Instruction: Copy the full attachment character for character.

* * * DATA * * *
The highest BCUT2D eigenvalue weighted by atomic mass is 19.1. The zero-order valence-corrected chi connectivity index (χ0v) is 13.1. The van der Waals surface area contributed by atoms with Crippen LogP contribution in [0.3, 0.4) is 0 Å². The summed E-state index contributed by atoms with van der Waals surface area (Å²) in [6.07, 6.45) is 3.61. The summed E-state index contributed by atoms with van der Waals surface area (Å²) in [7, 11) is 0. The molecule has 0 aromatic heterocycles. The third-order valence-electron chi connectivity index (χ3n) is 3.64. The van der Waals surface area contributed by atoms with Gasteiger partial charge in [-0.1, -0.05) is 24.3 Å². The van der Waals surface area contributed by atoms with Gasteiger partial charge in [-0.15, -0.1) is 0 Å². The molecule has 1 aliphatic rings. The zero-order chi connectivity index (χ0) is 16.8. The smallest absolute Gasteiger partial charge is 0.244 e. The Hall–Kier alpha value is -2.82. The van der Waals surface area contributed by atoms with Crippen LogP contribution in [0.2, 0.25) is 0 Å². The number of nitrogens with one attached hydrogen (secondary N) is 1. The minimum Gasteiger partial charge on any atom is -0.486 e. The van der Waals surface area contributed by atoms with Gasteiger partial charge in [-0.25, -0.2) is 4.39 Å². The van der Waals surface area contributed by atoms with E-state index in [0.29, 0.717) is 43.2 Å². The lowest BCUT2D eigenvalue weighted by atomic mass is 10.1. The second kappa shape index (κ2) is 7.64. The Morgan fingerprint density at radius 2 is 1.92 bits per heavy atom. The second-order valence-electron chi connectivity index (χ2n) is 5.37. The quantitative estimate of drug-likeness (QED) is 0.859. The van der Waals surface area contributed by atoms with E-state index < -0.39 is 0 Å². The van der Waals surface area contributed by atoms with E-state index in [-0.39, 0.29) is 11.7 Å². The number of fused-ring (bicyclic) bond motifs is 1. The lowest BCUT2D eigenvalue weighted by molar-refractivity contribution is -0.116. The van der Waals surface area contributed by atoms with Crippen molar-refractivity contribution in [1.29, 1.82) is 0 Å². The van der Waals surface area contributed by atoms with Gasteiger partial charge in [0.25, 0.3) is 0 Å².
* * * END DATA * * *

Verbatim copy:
The highest BCUT2D eigenvalue weighted by atomic mass is 19.1. The zero-order valence-corrected chi connectivity index (χ0v) is 13.1. The van der Waals surface area contributed by atoms with Crippen LogP contribution in [0.3, 0.4) is 0 Å². The summed E-state index contributed by atoms with van der Waals surface area (Å²) in [6.07, 6.45) is 3.61. The summed E-state index contributed by atoms with van der Waals surface area (Å²) in [7, 11) is 0. The molecule has 0 aromatic heterocycles. The third-order valence-electron chi connectivity index (χ3n) is 3.64. The van der Waals surface area contributed by atoms with Gasteiger partial charge in [-0.1, -0.05) is 24.3 Å². The van der Waals surface area contributed by atoms with Gasteiger partial charge in [-0.15, -0.1) is 0 Å². The molecule has 1 aliphatic rings. The zero-order chi connectivity index (χ0) is 16.8. The smallest absolute Gasteiger partial charge is 0.244 e. The Hall–Kier alpha value is -2.82. The van der Waals surface area contributed by atoms with Crippen LogP contribution in [0.2, 0.25) is 0 Å². The number of nitrogens with one attached hydrogen (secondary N) is 1. The minimum Gasteiger partial charge on any atom is -0.486 e. The van der Waals surface area contributed by atoms with Gasteiger partial charge in [-0.25, -0.2) is 4.39 Å². The van der Waals surface area contributed by atoms with E-state index in [0.29, 0.717) is 43.2 Å². The lowest BCUT2D eigenvalue weighted by atomic mass is 10.1. The second kappa shape index (κ2) is 7.64. The Morgan fingerprint density at radius 2 is 1.92 bits per heavy atom. The second-order valence-electron chi connectivity index (χ2n) is 5.37. The quantitative estimate of drug-likeness (QED) is 0.859. The van der Waals surface area contributed by atoms with E-state index < -0.39 is 0 Å². The van der Waals surface area contributed by atoms with E-state index in [-0.39, 0.29) is 11.7 Å². The number of fused-ring (bicyclic) bond motifs is 1. The lowest BCUT2D eigenvalue weighted by molar-refractivity contribution is -0.116. The van der Waals surface area contributed by atoms with Crippen molar-refractivity contribution in [1.29, 1.82) is 0 Å². The van der Waals surface area contributed by atoms with Gasteiger partial charge in [0.25, 0.3) is 0 Å².